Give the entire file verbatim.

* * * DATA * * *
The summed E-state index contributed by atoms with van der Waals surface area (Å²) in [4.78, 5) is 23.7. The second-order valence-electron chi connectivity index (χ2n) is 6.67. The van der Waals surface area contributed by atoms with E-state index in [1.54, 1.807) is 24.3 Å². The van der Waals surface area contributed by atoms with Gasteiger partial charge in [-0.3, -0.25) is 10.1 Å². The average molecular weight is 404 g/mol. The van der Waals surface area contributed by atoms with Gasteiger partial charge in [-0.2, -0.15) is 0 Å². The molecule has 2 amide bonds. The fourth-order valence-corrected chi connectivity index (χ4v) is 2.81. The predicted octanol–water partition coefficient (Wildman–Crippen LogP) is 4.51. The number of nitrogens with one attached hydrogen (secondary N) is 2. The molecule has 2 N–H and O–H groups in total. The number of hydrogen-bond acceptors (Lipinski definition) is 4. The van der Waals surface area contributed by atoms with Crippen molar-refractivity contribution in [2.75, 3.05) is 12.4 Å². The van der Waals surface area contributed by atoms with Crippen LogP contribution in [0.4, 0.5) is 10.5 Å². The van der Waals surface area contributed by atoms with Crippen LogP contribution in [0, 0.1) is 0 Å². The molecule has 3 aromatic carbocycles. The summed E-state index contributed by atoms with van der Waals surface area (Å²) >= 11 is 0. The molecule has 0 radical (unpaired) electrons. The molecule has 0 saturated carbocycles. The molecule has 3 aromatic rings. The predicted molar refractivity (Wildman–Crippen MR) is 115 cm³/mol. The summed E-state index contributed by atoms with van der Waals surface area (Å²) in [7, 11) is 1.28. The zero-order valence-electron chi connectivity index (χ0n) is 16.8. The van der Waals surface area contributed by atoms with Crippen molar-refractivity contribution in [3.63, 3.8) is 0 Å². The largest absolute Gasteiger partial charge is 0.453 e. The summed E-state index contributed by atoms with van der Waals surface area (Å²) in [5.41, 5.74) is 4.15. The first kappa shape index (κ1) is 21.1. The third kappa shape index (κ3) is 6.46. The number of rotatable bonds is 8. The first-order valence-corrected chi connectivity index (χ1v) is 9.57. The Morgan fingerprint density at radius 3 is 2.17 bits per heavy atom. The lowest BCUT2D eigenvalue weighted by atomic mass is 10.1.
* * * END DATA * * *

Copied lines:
The summed E-state index contributed by atoms with van der Waals surface area (Å²) in [4.78, 5) is 23.7. The second-order valence-electron chi connectivity index (χ2n) is 6.67. The van der Waals surface area contributed by atoms with E-state index in [1.54, 1.807) is 24.3 Å². The van der Waals surface area contributed by atoms with Gasteiger partial charge in [-0.3, -0.25) is 10.1 Å². The average molecular weight is 404 g/mol. The van der Waals surface area contributed by atoms with Gasteiger partial charge in [-0.2, -0.15) is 0 Å². The molecule has 2 amide bonds. The fourth-order valence-corrected chi connectivity index (χ4v) is 2.81. The predicted octanol–water partition coefficient (Wildman–Crippen LogP) is 4.51. The number of nitrogens with one attached hydrogen (secondary N) is 2. The molecule has 2 N–H and O–H groups in total. The number of hydrogen-bond acceptors (Lipinski definition) is 4. The van der Waals surface area contributed by atoms with Crippen molar-refractivity contribution in [2.75, 3.05) is 12.4 Å². The van der Waals surface area contributed by atoms with Crippen LogP contribution in [0.4, 0.5) is 10.5 Å². The van der Waals surface area contributed by atoms with Crippen LogP contribution in [0, 0.1) is 0 Å². The molecule has 3 aromatic carbocycles. The summed E-state index contributed by atoms with van der Waals surface area (Å²) >= 11 is 0. The molecule has 0 radical (unpaired) electrons. The molecule has 0 saturated carbocycles. The molecule has 3 aromatic rings. The predicted molar refractivity (Wildman–Crippen MR) is 115 cm³/mol. The summed E-state index contributed by atoms with van der Waals surface area (Å²) in [7, 11) is 1.28. The zero-order valence-electron chi connectivity index (χ0n) is 16.8. The van der Waals surface area contributed by atoms with Crippen molar-refractivity contribution in [3.63, 3.8) is 0 Å². The largest absolute Gasteiger partial charge is 0.453 e. The summed E-state index contributed by atoms with van der Waals surface area (Å²) in [5.41, 5.74) is 4.15. The first kappa shape index (κ1) is 21.1. The third kappa shape index (κ3) is 6.46. The number of rotatable bonds is 8. The first-order valence-corrected chi connectivity index (χ1v) is 9.57. The Morgan fingerprint density at radius 3 is 2.17 bits per heavy atom. The lowest BCUT2D eigenvalue weighted by atomic mass is 10.1.